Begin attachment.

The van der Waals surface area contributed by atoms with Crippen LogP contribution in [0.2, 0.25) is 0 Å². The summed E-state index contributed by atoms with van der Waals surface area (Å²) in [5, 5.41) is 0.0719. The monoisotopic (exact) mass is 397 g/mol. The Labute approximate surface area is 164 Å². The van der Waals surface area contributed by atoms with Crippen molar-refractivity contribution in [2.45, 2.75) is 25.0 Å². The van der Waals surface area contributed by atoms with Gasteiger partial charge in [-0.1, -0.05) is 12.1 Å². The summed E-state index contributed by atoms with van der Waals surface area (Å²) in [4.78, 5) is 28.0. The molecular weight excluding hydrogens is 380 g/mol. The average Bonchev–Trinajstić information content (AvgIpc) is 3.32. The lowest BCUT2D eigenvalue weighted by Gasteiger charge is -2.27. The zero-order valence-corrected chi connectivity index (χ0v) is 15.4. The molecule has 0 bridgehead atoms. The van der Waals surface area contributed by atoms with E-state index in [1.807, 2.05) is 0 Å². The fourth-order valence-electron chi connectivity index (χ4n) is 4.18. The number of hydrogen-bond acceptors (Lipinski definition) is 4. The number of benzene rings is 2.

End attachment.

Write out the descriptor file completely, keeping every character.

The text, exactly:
The van der Waals surface area contributed by atoms with Crippen LogP contribution in [0.2, 0.25) is 0 Å². The summed E-state index contributed by atoms with van der Waals surface area (Å²) in [5, 5.41) is 0.0719. The monoisotopic (exact) mass is 397 g/mol. The Labute approximate surface area is 164 Å². The van der Waals surface area contributed by atoms with Crippen molar-refractivity contribution in [2.45, 2.75) is 25.0 Å². The van der Waals surface area contributed by atoms with Gasteiger partial charge in [-0.1, -0.05) is 12.1 Å². The summed E-state index contributed by atoms with van der Waals surface area (Å²) in [4.78, 5) is 28.0. The molecular weight excluding hydrogens is 380 g/mol. The average Bonchev–Trinajstić information content (AvgIpc) is 3.32. The lowest BCUT2D eigenvalue weighted by Gasteiger charge is -2.27. The zero-order valence-corrected chi connectivity index (χ0v) is 15.4. The molecule has 0 bridgehead atoms. The van der Waals surface area contributed by atoms with E-state index in [1.807, 2.05) is 0 Å². The fourth-order valence-electron chi connectivity index (χ4n) is 4.18. The number of hydrogen-bond acceptors (Lipinski definition) is 4. The number of benzene rings is 2.